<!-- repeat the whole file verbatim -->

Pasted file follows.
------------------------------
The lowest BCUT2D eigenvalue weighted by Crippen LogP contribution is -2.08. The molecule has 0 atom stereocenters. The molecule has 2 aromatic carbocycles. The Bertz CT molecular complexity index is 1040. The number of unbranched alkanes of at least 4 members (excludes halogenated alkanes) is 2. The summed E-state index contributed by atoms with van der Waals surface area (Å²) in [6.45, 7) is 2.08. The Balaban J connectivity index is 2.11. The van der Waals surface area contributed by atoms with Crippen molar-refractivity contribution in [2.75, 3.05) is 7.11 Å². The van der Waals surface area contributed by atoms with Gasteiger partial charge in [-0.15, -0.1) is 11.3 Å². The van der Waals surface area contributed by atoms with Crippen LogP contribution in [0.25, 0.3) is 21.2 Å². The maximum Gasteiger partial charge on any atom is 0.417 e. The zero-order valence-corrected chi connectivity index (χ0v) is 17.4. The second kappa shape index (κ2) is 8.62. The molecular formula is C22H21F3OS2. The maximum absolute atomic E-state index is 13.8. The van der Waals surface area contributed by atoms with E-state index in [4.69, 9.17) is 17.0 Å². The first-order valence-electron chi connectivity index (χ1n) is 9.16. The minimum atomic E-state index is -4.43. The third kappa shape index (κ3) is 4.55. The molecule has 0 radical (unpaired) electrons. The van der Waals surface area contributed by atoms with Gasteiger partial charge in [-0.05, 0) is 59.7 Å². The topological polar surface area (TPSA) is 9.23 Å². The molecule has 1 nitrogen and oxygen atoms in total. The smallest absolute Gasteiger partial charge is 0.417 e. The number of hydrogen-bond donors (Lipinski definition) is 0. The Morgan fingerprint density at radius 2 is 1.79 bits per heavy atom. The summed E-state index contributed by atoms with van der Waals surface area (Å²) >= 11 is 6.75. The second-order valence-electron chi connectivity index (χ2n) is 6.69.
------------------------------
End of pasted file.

The lowest BCUT2D eigenvalue weighted by Crippen LogP contribution is -2.08. The molecule has 0 atom stereocenters. The molecule has 2 aromatic carbocycles. The Bertz CT molecular complexity index is 1040. The number of unbranched alkanes of at least 4 members (excludes halogenated alkanes) is 2. The summed E-state index contributed by atoms with van der Waals surface area (Å²) in [6.45, 7) is 2.08. The Balaban J connectivity index is 2.11. The van der Waals surface area contributed by atoms with Crippen molar-refractivity contribution in [2.75, 3.05) is 7.11 Å². The van der Waals surface area contributed by atoms with Gasteiger partial charge in [-0.15, -0.1) is 11.3 Å². The van der Waals surface area contributed by atoms with Crippen LogP contribution in [0.25, 0.3) is 21.2 Å². The maximum Gasteiger partial charge on any atom is 0.417 e. The zero-order valence-corrected chi connectivity index (χ0v) is 17.4. The second kappa shape index (κ2) is 8.62. The molecular formula is C22H21F3OS2. The maximum absolute atomic E-state index is 13.8. The van der Waals surface area contributed by atoms with E-state index in [4.69, 9.17) is 17.0 Å². The first-order valence-electron chi connectivity index (χ1n) is 9.16. The minimum atomic E-state index is -4.43. The third kappa shape index (κ3) is 4.55. The molecule has 0 radical (unpaired) electrons. The van der Waals surface area contributed by atoms with Gasteiger partial charge in [-0.05, 0) is 59.7 Å². The topological polar surface area (TPSA) is 9.23 Å². The molecule has 1 nitrogen and oxygen atoms in total. The smallest absolute Gasteiger partial charge is 0.417 e. The number of hydrogen-bond donors (Lipinski definition) is 0. The Morgan fingerprint density at radius 2 is 1.79 bits per heavy atom. The summed E-state index contributed by atoms with van der Waals surface area (Å²) >= 11 is 6.75. The second-order valence-electron chi connectivity index (χ2n) is 6.69.